Those old school NFL teams, Redskins, Giants, Eagles, Steelers, Packers, Bears, Lions, worked their way into the DNA of their communities. They rarely changed communities (sorry, Baltimore Colts fans).

So I imagine there would be as much resistance in Pittsburgh to abandoning the name Steelers as there is in Washington to dropping the name Redskins.

What's more, Redskin fans grow up with the fight song Hail To The Redskins. To drop the Redskin identity means losing the fight song. Opponents haven't quite grasped the hold that tune has on Washington football fans.

There are too many of us with so much history with the team that we consider ourselves Washington Redskins. We mean no insult to ourselves. That identity and the team's underlying relationship with the community is something the plaintiffs, Suzan Harjo, et al, miss.

Harjo hasn't shown that she represents the relevant community—paying football fans, not Native Americans. "Redskins" might have an unsavory connotation in United States history. "Washington Redskins" is something different.

The United States government does not use the term redskin, but they (we) use an Indian head profile on our coinage.

Indeed, the legal action was not directed against the United States government that sponsored the genocidal wars of the nineteeth century that fostered the word redskin as a slur. It was directed against an entertainment business that uses the image as a valiant fighter.     

Football is a violent sport played by powerful men. NFL teams seek names that evoke that sense of strength. Mascots tend to be named for predators (Eagles, Lions, Bears), or workers in tough industries (Steelers, Packers), or men high on testosterone (Giants, Titans, Cowboys), or warriors (Patriots, Vikings, Redskins).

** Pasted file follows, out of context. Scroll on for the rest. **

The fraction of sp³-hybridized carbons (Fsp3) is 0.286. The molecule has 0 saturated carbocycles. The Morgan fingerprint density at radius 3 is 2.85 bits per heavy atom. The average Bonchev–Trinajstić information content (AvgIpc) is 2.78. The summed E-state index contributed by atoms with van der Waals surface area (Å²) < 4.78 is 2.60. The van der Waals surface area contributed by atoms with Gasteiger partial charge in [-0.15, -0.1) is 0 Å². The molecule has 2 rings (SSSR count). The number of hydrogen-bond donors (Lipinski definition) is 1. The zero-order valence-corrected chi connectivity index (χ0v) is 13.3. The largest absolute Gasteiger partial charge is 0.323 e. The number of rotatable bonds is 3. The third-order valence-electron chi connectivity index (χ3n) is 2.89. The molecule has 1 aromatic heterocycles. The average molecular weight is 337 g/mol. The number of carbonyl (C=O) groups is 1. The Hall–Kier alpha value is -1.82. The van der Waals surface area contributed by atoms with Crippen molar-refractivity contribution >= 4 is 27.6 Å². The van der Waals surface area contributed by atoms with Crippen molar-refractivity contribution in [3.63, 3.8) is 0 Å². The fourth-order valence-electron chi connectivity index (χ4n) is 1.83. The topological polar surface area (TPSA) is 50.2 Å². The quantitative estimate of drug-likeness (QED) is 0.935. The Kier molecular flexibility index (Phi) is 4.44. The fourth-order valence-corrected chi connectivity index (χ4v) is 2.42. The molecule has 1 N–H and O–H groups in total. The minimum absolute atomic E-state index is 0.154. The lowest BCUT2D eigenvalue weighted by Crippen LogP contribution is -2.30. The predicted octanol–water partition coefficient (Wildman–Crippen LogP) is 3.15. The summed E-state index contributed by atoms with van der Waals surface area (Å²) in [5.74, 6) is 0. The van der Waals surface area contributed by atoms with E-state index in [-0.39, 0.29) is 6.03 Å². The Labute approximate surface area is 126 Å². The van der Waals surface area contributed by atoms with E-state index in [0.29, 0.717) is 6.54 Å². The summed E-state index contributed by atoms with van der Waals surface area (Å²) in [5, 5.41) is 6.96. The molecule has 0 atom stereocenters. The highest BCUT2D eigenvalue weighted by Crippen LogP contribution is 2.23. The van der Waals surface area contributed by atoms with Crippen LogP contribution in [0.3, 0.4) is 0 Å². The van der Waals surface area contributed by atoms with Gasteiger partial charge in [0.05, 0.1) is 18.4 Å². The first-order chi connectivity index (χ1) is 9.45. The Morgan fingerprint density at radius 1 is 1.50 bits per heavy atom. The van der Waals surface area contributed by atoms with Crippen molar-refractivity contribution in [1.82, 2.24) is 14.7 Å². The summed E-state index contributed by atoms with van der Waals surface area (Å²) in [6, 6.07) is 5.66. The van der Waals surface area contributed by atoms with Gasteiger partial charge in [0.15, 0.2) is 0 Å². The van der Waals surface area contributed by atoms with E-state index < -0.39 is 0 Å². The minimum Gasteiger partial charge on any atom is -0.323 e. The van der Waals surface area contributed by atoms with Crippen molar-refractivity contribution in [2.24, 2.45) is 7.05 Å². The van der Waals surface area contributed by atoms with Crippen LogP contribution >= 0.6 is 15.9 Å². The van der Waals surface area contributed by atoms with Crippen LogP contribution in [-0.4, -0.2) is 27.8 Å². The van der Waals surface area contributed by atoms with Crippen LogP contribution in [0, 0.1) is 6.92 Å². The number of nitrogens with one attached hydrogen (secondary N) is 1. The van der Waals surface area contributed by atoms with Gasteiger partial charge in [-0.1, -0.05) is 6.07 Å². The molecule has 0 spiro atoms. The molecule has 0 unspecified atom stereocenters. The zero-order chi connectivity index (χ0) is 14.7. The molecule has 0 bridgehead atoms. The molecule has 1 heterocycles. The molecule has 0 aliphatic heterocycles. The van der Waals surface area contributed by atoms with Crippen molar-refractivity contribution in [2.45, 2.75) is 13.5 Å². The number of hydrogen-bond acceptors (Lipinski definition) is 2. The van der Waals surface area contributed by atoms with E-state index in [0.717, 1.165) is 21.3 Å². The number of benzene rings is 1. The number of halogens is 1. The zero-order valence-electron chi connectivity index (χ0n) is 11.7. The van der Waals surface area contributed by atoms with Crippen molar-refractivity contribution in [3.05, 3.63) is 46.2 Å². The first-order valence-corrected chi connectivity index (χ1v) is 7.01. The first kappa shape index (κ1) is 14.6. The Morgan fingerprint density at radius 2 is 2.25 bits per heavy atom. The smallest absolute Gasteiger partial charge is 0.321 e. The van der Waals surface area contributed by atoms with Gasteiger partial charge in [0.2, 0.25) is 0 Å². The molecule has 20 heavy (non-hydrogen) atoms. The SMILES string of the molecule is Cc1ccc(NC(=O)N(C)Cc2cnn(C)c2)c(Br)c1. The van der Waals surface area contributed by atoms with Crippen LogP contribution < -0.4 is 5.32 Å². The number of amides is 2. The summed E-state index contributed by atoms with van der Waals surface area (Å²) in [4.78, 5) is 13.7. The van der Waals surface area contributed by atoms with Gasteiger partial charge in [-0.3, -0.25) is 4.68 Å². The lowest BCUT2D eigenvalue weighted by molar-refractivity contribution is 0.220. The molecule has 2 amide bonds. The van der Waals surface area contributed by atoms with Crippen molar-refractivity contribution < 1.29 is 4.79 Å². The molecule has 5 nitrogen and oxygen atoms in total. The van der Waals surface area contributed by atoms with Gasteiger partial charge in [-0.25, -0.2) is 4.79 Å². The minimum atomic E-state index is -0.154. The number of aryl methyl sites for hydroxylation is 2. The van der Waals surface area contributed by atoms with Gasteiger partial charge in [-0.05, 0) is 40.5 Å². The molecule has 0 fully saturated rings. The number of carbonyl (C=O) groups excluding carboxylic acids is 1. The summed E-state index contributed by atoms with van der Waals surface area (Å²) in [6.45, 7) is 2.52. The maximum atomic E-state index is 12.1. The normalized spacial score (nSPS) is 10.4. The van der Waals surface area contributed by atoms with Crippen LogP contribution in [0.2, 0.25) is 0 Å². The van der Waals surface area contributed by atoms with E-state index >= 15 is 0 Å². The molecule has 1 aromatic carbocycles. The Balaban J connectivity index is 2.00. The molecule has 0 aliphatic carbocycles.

To connect with a modern audience, Redskin opponents ask what if the team were named for one of the milder slurs for African-Americans? Such an example already exists and you can find it on your grocery shelf. Aunt Jemima.

Now owned by the Quaker Oats Company, the Aunt Jemima likeness and logo was created in 1889. It reflected the "mammy" stereotype of old movies and minstrel shows of the early twentieth century that incensed black consumers. To this day, I will not buy the product.

I could not challenge trademark protection for Jemima now for the same reasons cited by the court in the Harjo case.

Market forces, not law suits, caused Quaker Oats to recast the image to something closer to Betty Crocker than to a slave momma. It's market forces, not lawsuits, that will cause Pro Football, Inc. to drop the Redskins logo.

That's the marketing challenge for the plaintiffs. To wean Washington off of Redskins, they have to buy the logo outright, or propose new income streams to compensate the team for the loss of value, or exert a marketplace penalty for use of the term. To wean fans off of Redskins, the plaintiffs have to find a fight song that excites them as much as Hail To The Redskins.

That's a tall order.